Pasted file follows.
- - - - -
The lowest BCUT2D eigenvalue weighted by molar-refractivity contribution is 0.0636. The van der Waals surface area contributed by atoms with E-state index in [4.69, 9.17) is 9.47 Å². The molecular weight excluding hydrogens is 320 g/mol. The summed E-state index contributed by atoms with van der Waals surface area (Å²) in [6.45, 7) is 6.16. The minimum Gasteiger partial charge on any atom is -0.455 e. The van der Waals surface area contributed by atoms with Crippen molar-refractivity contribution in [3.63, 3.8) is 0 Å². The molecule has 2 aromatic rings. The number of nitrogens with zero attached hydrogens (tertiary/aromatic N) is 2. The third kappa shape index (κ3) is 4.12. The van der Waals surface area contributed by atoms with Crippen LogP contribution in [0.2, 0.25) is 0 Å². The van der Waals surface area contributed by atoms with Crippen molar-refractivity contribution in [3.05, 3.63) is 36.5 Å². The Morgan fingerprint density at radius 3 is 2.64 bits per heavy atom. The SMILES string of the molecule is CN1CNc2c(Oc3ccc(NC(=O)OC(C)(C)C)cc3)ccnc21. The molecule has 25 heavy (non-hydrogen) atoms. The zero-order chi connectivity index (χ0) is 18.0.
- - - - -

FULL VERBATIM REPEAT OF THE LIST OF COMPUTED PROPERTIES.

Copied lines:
The lowest BCUT2D eigenvalue weighted by molar-refractivity contribution is 0.0636. The van der Waals surface area contributed by atoms with E-state index in [4.69, 9.17) is 9.47 Å². The molecular weight excluding hydrogens is 320 g/mol. The summed E-state index contributed by atoms with van der Waals surface area (Å²) in [6.45, 7) is 6.16. The minimum Gasteiger partial charge on any atom is -0.455 e. The van der Waals surface area contributed by atoms with Crippen molar-refractivity contribution in [3.63, 3.8) is 0 Å². The molecule has 2 aromatic rings. The number of nitrogens with zero attached hydrogens (tertiary/aromatic N) is 2. The third kappa shape index (κ3) is 4.12. The van der Waals surface area contributed by atoms with Crippen LogP contribution in [0.2, 0.25) is 0 Å². The van der Waals surface area contributed by atoms with Crippen molar-refractivity contribution in [3.05, 3.63) is 36.5 Å². The Morgan fingerprint density at radius 3 is 2.64 bits per heavy atom. The SMILES string of the molecule is CN1CNc2c(Oc3ccc(NC(=O)OC(C)(C)C)cc3)ccnc21. The molecule has 25 heavy (non-hydrogen) atoms. The zero-order chi connectivity index (χ0) is 18.0.